According to the National Law Enforcement Officers Memorial Fund, COVID-19 is the leading cause of death for officers nationwide this year. So far, 219 law enforcement deaths have been confirmed by the organization.

What You Need To Know

  • According to the National Law Enforcement Officers Memorial Fund, COVID-19 is the leading cause of death among law enforcement so far this year

  • Executive director of National Law Enforcement Officers Memorial says COVID caused 110 deaths nationwide, followed by traffic-related incidents (43)

  • Hernando County Sheriff's Office is latest Tampa Bay agency to announce the death of a member

  • Related Coverage: St. Pete police officer laid to rest after losing his COVID fight

"Out of that 219, 110 of those were COVID cases," said National Law Enforcement Officers Memorial Executive Director Patrick Montuore. "In fact, last year, including this year, we had to create a COVID task force to make sure that we looked at all the information necessary to identify the factors that provides the officers — female or male, federal, state, county, local officers — that suffered from the effects of COVID based on their actions and duties."

Montuore said the process of confirming a line of duty death of any cause is a long one that involves a high level of investigation to preserve the integrity of the memorial wall in Washington, D.C.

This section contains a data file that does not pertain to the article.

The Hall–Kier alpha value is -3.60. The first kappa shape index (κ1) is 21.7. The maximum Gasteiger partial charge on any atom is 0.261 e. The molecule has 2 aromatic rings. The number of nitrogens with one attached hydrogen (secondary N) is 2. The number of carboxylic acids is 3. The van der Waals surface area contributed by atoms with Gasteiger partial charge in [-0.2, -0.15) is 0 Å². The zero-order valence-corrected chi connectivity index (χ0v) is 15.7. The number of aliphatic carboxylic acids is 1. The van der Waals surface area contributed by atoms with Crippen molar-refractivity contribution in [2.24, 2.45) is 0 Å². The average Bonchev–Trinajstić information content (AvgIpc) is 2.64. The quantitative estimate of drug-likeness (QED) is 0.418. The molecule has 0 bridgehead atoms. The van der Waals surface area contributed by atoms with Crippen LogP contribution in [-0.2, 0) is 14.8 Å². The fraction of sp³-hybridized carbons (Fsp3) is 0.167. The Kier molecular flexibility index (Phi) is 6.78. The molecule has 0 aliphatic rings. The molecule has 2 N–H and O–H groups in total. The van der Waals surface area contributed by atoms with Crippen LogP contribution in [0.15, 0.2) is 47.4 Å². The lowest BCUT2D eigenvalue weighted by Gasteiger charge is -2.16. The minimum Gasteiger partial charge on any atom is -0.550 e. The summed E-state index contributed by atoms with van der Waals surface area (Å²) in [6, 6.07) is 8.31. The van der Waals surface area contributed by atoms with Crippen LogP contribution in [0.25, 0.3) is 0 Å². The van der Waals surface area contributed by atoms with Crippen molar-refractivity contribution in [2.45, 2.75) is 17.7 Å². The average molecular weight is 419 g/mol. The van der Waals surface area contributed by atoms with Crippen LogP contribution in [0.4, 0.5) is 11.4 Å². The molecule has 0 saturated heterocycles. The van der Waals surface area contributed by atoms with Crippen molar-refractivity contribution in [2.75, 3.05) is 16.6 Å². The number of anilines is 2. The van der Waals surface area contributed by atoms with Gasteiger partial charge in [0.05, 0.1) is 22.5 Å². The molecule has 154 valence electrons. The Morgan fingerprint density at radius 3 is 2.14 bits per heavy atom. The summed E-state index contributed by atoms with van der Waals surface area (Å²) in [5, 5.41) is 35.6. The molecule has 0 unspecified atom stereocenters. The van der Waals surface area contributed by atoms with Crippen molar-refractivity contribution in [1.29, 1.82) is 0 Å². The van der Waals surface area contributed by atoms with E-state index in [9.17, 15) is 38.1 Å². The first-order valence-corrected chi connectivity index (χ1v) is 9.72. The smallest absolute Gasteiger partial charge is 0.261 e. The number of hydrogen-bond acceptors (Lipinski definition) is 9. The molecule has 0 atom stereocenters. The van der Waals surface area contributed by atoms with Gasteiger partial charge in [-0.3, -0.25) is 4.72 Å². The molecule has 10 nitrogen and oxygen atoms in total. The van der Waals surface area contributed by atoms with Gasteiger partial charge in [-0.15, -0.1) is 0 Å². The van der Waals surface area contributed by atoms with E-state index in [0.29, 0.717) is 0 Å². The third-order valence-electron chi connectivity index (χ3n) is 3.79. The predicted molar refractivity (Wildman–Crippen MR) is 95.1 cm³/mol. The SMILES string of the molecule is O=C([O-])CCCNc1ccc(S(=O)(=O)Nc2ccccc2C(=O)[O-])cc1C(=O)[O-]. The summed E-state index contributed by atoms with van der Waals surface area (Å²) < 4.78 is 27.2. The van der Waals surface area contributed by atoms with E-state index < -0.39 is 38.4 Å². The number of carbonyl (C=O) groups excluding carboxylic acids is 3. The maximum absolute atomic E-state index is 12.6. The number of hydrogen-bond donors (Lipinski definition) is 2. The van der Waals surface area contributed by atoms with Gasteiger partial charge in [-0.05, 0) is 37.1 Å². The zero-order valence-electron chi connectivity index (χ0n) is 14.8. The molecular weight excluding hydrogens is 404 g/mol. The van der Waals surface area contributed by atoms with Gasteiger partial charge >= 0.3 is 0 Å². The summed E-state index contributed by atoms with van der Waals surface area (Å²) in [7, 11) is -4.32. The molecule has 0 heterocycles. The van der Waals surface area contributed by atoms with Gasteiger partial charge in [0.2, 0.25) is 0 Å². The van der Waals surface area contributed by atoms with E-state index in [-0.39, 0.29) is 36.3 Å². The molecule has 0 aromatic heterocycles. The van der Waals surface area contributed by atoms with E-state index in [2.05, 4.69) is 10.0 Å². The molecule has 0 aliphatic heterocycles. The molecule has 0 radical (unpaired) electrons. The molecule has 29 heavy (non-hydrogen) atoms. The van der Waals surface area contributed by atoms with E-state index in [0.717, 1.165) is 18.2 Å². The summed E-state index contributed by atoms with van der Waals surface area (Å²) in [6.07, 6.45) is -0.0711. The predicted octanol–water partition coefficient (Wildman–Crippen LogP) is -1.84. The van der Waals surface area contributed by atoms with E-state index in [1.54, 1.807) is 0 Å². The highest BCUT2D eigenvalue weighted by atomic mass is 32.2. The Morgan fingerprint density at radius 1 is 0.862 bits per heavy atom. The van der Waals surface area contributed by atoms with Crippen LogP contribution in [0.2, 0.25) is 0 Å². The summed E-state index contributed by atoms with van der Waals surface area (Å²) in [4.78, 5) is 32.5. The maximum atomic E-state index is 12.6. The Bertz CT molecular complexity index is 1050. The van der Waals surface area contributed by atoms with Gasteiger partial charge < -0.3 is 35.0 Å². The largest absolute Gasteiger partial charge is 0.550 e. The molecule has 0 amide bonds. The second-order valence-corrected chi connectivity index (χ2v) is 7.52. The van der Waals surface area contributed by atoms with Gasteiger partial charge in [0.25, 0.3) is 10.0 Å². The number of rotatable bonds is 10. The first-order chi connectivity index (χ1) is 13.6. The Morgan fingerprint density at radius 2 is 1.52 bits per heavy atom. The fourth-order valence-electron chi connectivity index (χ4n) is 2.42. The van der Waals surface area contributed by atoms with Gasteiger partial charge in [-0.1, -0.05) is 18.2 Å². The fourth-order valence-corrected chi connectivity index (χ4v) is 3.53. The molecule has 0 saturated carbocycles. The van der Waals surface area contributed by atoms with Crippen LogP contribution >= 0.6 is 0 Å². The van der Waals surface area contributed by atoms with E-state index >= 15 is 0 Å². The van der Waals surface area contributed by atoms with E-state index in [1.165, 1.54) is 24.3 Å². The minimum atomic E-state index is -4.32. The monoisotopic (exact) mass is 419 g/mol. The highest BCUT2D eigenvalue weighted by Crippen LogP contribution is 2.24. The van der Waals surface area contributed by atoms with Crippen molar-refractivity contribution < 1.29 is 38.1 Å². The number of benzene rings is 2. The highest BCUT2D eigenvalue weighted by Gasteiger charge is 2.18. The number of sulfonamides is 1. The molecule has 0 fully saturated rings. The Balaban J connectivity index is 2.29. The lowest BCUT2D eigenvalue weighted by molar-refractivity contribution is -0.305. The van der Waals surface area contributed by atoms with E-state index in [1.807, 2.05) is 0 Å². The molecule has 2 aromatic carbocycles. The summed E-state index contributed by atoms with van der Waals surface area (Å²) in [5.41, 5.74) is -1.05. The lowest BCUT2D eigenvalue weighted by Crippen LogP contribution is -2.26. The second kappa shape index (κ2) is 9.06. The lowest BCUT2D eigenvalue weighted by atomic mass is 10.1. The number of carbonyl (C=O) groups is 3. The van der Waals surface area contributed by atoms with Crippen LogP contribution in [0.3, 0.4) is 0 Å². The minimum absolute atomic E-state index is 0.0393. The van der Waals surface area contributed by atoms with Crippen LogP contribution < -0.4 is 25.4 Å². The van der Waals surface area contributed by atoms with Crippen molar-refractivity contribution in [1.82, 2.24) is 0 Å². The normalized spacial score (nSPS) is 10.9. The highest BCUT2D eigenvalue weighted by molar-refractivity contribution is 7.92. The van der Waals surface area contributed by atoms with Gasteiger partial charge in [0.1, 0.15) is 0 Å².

According to Montuore, the next leading causes of death among law enforcement officers so far this year include traffic-related incidents (43), gunfire (39), and other causes, like heart attack or drowning (27). He stressed that numbers are fluid and that the organization is continuously working to confirm line of duty deaths.

"Truthfully, it's a thing you fear," said Montuore of the virus. "It's not just as an officer. The officers have to run in regardless. I mean, it's the silent killer."

The virus has taken a toll on law enforcement agencies across Tampa Bay, with the Hernando County Sheriff's Office being the latest to announce a deputy's death. In a Sunday Facebook post, the sheriff's office let the community know about the line of duty death of Det. Tommy Breedlove, 54, on Sept. 4 of COVID-19.

Montuore said the memorial fund is seeing an increase in other fatality causes, as well.

"I don't think numbers describe the human being. I don't think numbers describe the heroism or the integrity of our officers, but I want to say, unfortunately, here's the number that we engraved on the wall last year — 394 souls," said Montuore.

Of those, Montuore said 295 passed away last year and 99 were historical deaths just being recorded. He said 182 of those deaths were due to COVID. 

"Three-hundred ninety-four total for that year, last year, has been the most in 50 years," Montuore said. "It's climbing at a time when it should be decreasing with the knowledge, the expertise, the amount of training and education."

Twenty years after the attacks of Sept. 11, 2001, that claimed thousands of lives, Montuore said deaths from 9/11-related illnesses are still being recorded among law enforcement. Spectrum News asked Montuore if he foresees COVID being a similar long term problem.

"I don't know what 20 years is going to bring on COVID," Montuore said. "Is there going to be something else? Who knows? I pray to God no. But I will tell you that officers are not going to change putting their hand up, saying, 'I do, and I wish to continue on doing that for all those out there, no matter what the feeling of society may be.'"